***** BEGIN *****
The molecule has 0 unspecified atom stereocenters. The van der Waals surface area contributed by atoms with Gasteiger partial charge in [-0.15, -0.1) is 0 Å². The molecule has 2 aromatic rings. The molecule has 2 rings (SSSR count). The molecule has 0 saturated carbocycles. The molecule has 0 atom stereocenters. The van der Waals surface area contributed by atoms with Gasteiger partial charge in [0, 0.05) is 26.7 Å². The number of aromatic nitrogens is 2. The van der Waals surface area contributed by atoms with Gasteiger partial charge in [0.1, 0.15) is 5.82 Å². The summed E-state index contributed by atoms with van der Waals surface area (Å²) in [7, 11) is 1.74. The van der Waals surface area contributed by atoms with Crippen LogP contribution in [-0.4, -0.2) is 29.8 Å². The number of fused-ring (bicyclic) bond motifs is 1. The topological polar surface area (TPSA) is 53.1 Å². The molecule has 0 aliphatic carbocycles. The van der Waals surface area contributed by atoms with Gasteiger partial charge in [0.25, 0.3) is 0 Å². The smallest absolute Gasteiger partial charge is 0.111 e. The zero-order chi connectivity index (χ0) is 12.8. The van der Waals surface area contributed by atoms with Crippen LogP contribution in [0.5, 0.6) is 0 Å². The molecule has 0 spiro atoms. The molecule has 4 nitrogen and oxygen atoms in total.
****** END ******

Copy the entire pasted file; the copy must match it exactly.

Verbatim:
The molecule has 0 unspecified atom stereocenters. The van der Waals surface area contributed by atoms with Gasteiger partial charge in [-0.15, -0.1) is 0 Å². The molecule has 2 aromatic rings. The molecule has 2 rings (SSSR count). The molecule has 0 saturated carbocycles. The molecule has 0 atom stereocenters. The van der Waals surface area contributed by atoms with Gasteiger partial charge in [0, 0.05) is 26.7 Å². The number of aromatic nitrogens is 2. The van der Waals surface area contributed by atoms with Gasteiger partial charge in [0.1, 0.15) is 5.82 Å². The summed E-state index contributed by atoms with van der Waals surface area (Å²) in [7, 11) is 1.74. The van der Waals surface area contributed by atoms with Crippen LogP contribution in [-0.4, -0.2) is 29.8 Å². The number of fused-ring (bicyclic) bond motifs is 1. The topological polar surface area (TPSA) is 53.1 Å². The molecule has 0 aliphatic carbocycles. The van der Waals surface area contributed by atoms with Gasteiger partial charge in [0.25, 0.3) is 0 Å². The smallest absolute Gasteiger partial charge is 0.111 e. The zero-order chi connectivity index (χ0) is 12.8. The van der Waals surface area contributed by atoms with Crippen LogP contribution in [0.5, 0.6) is 0 Å². The molecule has 0 spiro atoms. The molecule has 4 nitrogen and oxygen atoms in total.